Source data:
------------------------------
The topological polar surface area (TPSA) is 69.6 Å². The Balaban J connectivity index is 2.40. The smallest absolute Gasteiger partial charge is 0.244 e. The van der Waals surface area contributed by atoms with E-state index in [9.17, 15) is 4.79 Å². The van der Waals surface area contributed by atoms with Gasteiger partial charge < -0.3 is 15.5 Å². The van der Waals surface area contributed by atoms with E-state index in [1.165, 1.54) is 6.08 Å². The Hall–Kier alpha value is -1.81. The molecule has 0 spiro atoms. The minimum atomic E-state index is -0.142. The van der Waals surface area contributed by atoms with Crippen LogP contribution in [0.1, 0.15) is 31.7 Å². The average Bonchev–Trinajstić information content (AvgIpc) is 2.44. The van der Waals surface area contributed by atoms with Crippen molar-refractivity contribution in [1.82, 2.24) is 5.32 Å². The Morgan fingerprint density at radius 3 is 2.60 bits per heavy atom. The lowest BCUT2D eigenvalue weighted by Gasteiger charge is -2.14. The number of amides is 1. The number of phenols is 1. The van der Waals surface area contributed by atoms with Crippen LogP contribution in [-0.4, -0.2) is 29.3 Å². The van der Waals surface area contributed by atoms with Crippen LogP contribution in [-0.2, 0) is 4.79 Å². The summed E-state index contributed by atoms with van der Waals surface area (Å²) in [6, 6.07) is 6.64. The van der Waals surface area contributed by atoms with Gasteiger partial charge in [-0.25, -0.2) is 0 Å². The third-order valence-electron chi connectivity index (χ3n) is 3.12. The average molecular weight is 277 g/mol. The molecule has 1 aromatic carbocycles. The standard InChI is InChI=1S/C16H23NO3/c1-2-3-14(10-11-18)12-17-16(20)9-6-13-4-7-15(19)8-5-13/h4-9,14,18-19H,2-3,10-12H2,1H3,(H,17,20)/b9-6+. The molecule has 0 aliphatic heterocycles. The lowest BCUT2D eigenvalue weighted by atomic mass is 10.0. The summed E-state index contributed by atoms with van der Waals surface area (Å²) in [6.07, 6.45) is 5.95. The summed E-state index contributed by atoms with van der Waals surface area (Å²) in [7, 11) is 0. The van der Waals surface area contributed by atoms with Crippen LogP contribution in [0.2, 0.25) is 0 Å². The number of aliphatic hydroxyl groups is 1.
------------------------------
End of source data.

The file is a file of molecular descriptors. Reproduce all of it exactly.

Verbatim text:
The topological polar surface area (TPSA) is 69.6 Å². The Balaban J connectivity index is 2.40. The smallest absolute Gasteiger partial charge is 0.244 e. The van der Waals surface area contributed by atoms with E-state index in [9.17, 15) is 4.79 Å². The van der Waals surface area contributed by atoms with Gasteiger partial charge < -0.3 is 15.5 Å². The van der Waals surface area contributed by atoms with E-state index in [1.165, 1.54) is 6.08 Å². The Hall–Kier alpha value is -1.81. The molecule has 0 spiro atoms. The minimum atomic E-state index is -0.142. The van der Waals surface area contributed by atoms with Crippen LogP contribution in [0.1, 0.15) is 31.7 Å². The average Bonchev–Trinajstić information content (AvgIpc) is 2.44. The van der Waals surface area contributed by atoms with Crippen molar-refractivity contribution in [1.82, 2.24) is 5.32 Å². The Morgan fingerprint density at radius 3 is 2.60 bits per heavy atom. The lowest BCUT2D eigenvalue weighted by Gasteiger charge is -2.14. The number of amides is 1. The number of phenols is 1. The van der Waals surface area contributed by atoms with Crippen LogP contribution in [-0.4, -0.2) is 29.3 Å². The van der Waals surface area contributed by atoms with Crippen LogP contribution in [-0.2, 0) is 4.79 Å². The summed E-state index contributed by atoms with van der Waals surface area (Å²) in [6, 6.07) is 6.64. The van der Waals surface area contributed by atoms with Gasteiger partial charge in [-0.25, -0.2) is 0 Å². The third-order valence-electron chi connectivity index (χ3n) is 3.12. The average molecular weight is 277 g/mol. The molecule has 1 aromatic carbocycles. The standard InChI is InChI=1S/C16H23NO3/c1-2-3-14(10-11-18)12-17-16(20)9-6-13-4-7-15(19)8-5-13/h4-9,14,18-19H,2-3,10-12H2,1H3,(H,17,20)/b9-6+. The molecule has 0 aliphatic heterocycles. The lowest BCUT2D eigenvalue weighted by atomic mass is 10.0. The summed E-state index contributed by atoms with van der Waals surface area (Å²) in [6.07, 6.45) is 5.95. The summed E-state index contributed by atoms with van der Waals surface area (Å²) in [7, 11) is 0. The van der Waals surface area contributed by atoms with Crippen LogP contribution in [0.2, 0.25) is 0 Å². The number of aliphatic hydroxyl groups is 1.